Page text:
“I have two kids,” said Abdul. “But I’m divorced. Been divorced three times.”

“How old are you?”


Afterwards, when we got back to work, Abdul said to me “I’m not stupid, you know. If I was stupid, I wouldn’t have made it to twenty-four.”

Reuven complains that Abdul is lazy and doesn’t take initiative, but I know he’s just saving his strength, like he learned on the streets, because you never know when you’re going to need it.


This is how we work–Reuven ties the rope to the branch, and Abdul and I pull the rope, which passes through a support point on the tree, from the bottom, and then Reuven saws the branch using the chainsaw and we slowly lower the cut branch to the grass. The grass around the tree is covered with branches and leaves and sawdust; the tree has already lost half its broad and beautiful canopy, and now Reuven works on the other side.

Every time that Reuven turns off the chain saw, Abdul reminds me to take off my earmuffs.

“You cold?” he laughs. “I learned this from the animals,” he continues. “I saw a T.V. show about how animals get along in the heat and cold. They showed a fox who lives on the North Pole and he has little hairy ears, and a fox that lives in the desert who has big, thin ears, so I learned that you should never cover your ears when it’s warm out.”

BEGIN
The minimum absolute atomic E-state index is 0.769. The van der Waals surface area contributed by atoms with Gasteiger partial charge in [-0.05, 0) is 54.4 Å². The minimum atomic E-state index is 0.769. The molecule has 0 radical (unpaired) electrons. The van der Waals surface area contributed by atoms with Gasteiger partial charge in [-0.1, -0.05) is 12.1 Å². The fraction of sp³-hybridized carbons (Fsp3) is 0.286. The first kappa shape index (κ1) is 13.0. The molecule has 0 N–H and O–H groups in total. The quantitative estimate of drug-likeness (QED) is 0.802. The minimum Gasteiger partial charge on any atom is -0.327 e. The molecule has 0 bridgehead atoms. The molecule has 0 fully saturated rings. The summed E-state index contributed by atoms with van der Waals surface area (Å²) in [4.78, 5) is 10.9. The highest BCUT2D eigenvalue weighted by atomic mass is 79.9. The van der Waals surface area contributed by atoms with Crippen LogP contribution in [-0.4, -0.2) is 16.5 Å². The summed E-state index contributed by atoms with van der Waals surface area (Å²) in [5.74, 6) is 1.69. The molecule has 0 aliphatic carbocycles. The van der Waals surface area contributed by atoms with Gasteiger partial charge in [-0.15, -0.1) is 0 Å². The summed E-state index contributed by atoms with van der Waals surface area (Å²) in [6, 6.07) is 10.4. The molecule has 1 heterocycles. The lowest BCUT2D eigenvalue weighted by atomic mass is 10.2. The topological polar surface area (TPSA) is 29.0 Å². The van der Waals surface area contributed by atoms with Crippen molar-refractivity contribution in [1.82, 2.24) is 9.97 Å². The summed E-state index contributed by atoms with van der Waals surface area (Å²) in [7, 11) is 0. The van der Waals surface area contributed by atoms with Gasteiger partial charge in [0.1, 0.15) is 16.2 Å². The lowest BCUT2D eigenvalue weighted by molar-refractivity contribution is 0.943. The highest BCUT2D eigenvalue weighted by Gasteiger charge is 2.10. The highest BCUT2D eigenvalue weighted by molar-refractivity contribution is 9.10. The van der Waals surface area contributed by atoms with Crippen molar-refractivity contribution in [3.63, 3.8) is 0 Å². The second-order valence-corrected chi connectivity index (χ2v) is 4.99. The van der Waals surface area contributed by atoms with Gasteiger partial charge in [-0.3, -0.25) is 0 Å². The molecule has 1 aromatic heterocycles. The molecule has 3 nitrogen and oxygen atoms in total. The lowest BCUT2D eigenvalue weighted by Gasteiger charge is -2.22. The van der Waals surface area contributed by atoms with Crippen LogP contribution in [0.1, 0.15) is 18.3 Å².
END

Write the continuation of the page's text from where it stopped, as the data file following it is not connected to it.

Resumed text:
It’s strange work, Reuven’s job. On the one hand, he loves trees, but here he is, of all people, cutting them down. He doesn’t always cut them down–in most cases, people ask him to thin a tree out, and then he works on it like a devoted barber and takes down all the dry branches and unnecessary limbs, and then the tree is suddenly revealed in all its beauty, like a person after a good haircut. But sometimes, like today, he has to take down the whole tree. Why? Because that’s what the landlord wants. And why? Maybe the tree obscures the sun. Maybe the landlord is sick of the autumn leaves falling onto the grass? Maybe the branches are a hazard for the electric wires? Or maybe he just wants to demonstrate control over his property, that he can do whatever he wants on his land, and the tree is his property because the tree is part of the yard, and the yard is part of the house, and he owns the house. And Reuven? Reuven came and gave an estimate after carefully assessing the thickness of the trunk and the height of the tree and its width and its surrounding. “That’ll cost you a thousand dollars,” Reuven told the landlord. So it is not just some oak–it’s a thousand-dollar oak, and in the morning Reuven climbed up and was intoxicated by its broad canopy and its green shade, and afterwards he started to cut it; and now it’s noon and his arm is still outstretched.